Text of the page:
Blanchard v. Golden Age Brewing Co., 188 Wash. 396, 423, 63 P.2d 397 (1936); Keller v. Keller, 52 Wn.2d 84, 88, 323 P.2d 231 (1958). The "jurisdiction" test measures whether a court, in issuing an order or holding in contempt those who defy it, was performing the sort of function for which judicial power was vested in it. If, but only if, it was not, its process is not entitled to the respect due that of a lawful judicial body. "Only when a court is so obviously traveling outside its orbit as to be merely usurping judicial forms and facilities, may [its order] be disobeyed and treated as though it were a letter to a newspaper." United States v. United Mine Workers, supra at 309-10 (Frankfurter, J. concurring).

[2] Talismanic invocation of the phrase "lack of jurisdiction," therefore, is not enough to vitiate a contempt conviction. It must appear that the document which forbade the acts the contemnors committed was only a writing by a judge, not the lawful process of a court. A defect in jurisdiction will ordinarily render it such, but is not necessarily conclusive. "[T]here are many kinds of jurisdiction of the person, over the place, in equity, as a federal court. It cannot now be broadly asserted that a judgment is always a nullity if jurisdiction of some sort or other is wanting." *283 Carter v. United States, 135 F.2d 858, 861 (5th Cir.1943).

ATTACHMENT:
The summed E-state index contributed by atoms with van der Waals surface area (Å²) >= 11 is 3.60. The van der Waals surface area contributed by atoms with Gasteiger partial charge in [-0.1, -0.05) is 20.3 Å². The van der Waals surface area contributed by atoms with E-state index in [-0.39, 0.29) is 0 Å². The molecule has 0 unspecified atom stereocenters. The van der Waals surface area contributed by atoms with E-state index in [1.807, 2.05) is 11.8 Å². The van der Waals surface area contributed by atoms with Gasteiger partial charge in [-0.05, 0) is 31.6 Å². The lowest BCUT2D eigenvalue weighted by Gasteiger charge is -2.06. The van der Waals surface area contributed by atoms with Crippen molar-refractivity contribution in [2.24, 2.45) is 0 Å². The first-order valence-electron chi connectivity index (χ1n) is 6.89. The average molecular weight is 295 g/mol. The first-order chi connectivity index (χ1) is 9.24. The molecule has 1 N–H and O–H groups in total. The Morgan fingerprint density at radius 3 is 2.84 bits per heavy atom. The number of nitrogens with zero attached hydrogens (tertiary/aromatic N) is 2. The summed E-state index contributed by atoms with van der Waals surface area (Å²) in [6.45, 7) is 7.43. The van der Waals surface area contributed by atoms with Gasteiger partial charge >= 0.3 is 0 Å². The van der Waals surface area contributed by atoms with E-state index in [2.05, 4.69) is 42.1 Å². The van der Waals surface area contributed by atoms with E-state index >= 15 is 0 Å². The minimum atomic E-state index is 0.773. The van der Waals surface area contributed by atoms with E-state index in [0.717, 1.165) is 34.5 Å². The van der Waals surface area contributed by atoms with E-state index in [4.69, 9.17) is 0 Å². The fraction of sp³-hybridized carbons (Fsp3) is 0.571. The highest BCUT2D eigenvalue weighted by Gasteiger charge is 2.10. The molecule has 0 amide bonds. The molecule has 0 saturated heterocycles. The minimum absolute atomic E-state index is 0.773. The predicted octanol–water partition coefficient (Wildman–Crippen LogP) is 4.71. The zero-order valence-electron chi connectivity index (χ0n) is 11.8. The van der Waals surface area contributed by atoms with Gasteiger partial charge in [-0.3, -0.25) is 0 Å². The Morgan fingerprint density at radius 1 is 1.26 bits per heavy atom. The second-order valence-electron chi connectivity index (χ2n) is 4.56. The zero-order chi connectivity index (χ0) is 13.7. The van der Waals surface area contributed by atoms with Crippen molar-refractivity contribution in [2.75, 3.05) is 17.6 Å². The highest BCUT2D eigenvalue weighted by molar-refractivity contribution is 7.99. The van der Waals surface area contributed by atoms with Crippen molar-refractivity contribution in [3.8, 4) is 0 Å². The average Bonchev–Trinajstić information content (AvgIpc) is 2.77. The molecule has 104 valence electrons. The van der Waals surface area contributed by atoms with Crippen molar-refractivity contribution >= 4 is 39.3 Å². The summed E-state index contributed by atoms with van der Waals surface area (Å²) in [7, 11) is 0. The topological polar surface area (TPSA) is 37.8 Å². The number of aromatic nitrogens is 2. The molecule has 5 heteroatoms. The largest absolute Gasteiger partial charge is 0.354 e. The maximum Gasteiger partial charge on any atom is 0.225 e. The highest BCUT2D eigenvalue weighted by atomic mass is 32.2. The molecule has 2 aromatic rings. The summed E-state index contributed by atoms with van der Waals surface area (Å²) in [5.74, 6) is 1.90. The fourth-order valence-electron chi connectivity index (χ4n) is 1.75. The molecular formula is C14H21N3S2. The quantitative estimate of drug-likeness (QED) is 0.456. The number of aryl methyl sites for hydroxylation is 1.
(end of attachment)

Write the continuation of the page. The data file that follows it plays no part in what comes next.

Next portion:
The only flaw in the trial court's jurisdiction cited by the appellants is the lack of proper authorization for the lawsuit brought before it by the Mead School District.[2] The district had the power to bring this sort of suit, and the trial court to hear it, but the district's lawyers had not legally been empowered to represent it in this case by any binding resolution of its board of directors. We cannot see how this should in any way diminish the respect due the order of the superior court. The defect was in the plaintiff, not the court.[3]

Use of the contempt power to enforce court orders has been upheld where plaintiffs obtained them through irregular procedures (Critelli v. Tidrick, 244 Iowa 462, 56 N.W.2d 159 (1952)), filed a defective complaint (United States v. Agler, 62 F. 824 (C.C.D. Ind. 1894); Ex parte Joutsen, 154 Cal. 540, 98 P. 391 (1908); O'Brien v. People ex rel. Kellogg Switchboard & Supply Co., 216 Ill. 354, 75 N.E. 108 (1905)), or failed to post a required bond (State ex rel. Brown v. McFaul, 27 Wash. 286, 67 P. 564 (1902)). When corporations have brought suits which they lack the legal ability to maintain, their incapacity has been found not to deprive the court of jurisdiction or subject its orders to collateral attack in contempt proceedings. Franklin Union 4 v. People, 220 Ill. 355, 365, 77 N.E. 176 (1906); cf. *284 Johnson & Wight, Inc. v. Rickard, 115 Vt. 118, 52 A.2d 786 (1947).[4] All these cases recognize that flaws which do not go to the heart of the judicial power are insufficient to justify the flaunting of an otherwise lawful order. They implicitly narrow the casual dictum that "jurisdiction of the parties and of the subject matter" is required, to the better-reasoned rule that only an absence of jurisdiction to issue the type of order, to address the subject matter, or to bind the defendant will vitiate contempt. We follow this rule, and hold that the acts of the appellants here were not excused by the fact that the plaintiff was not properly in court.